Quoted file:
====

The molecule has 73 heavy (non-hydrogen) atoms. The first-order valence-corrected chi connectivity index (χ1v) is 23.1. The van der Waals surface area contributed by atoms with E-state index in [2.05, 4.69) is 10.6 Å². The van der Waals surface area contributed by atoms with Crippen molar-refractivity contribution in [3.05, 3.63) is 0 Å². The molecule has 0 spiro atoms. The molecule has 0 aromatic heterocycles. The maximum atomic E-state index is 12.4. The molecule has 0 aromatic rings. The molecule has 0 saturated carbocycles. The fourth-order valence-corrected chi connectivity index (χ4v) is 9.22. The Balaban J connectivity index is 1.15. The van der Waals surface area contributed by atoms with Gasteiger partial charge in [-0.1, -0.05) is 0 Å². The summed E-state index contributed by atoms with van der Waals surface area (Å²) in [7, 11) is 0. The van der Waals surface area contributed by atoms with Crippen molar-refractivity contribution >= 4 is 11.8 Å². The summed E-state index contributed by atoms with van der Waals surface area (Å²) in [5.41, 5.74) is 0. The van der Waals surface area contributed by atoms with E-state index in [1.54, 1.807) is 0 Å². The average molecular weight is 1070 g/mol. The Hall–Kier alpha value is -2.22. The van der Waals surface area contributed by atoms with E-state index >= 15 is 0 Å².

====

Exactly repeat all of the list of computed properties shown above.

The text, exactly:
The molecule has 73 heavy (non-hydrogen) atoms. The first-order valence-corrected chi connectivity index (χ1v) is 23.1. The van der Waals surface area contributed by atoms with E-state index in [2.05, 4.69) is 10.6 Å². The van der Waals surface area contributed by atoms with Crippen molar-refractivity contribution in [3.05, 3.63) is 0 Å². The molecule has 0 spiro atoms. The molecule has 0 aromatic heterocycles. The maximum atomic E-state index is 12.4. The molecule has 0 aromatic rings. The molecule has 0 saturated carbocycles. The fourth-order valence-corrected chi connectivity index (χ4v) is 9.22. The Balaban J connectivity index is 1.15. The van der Waals surface area contributed by atoms with Gasteiger partial charge in [-0.1, -0.05) is 0 Å². The summed E-state index contributed by atoms with van der Waals surface area (Å²) in [7, 11) is 0. The van der Waals surface area contributed by atoms with Crippen molar-refractivity contribution >= 4 is 11.8 Å². The summed E-state index contributed by atoms with van der Waals surface area (Å²) in [5.41, 5.74) is 0. The van der Waals surface area contributed by atoms with E-state index in [1.54, 1.807) is 0 Å². The average molecular weight is 1070 g/mol. The Hall–Kier alpha value is -2.22. The van der Waals surface area contributed by atoms with E-state index >= 15 is 0 Å².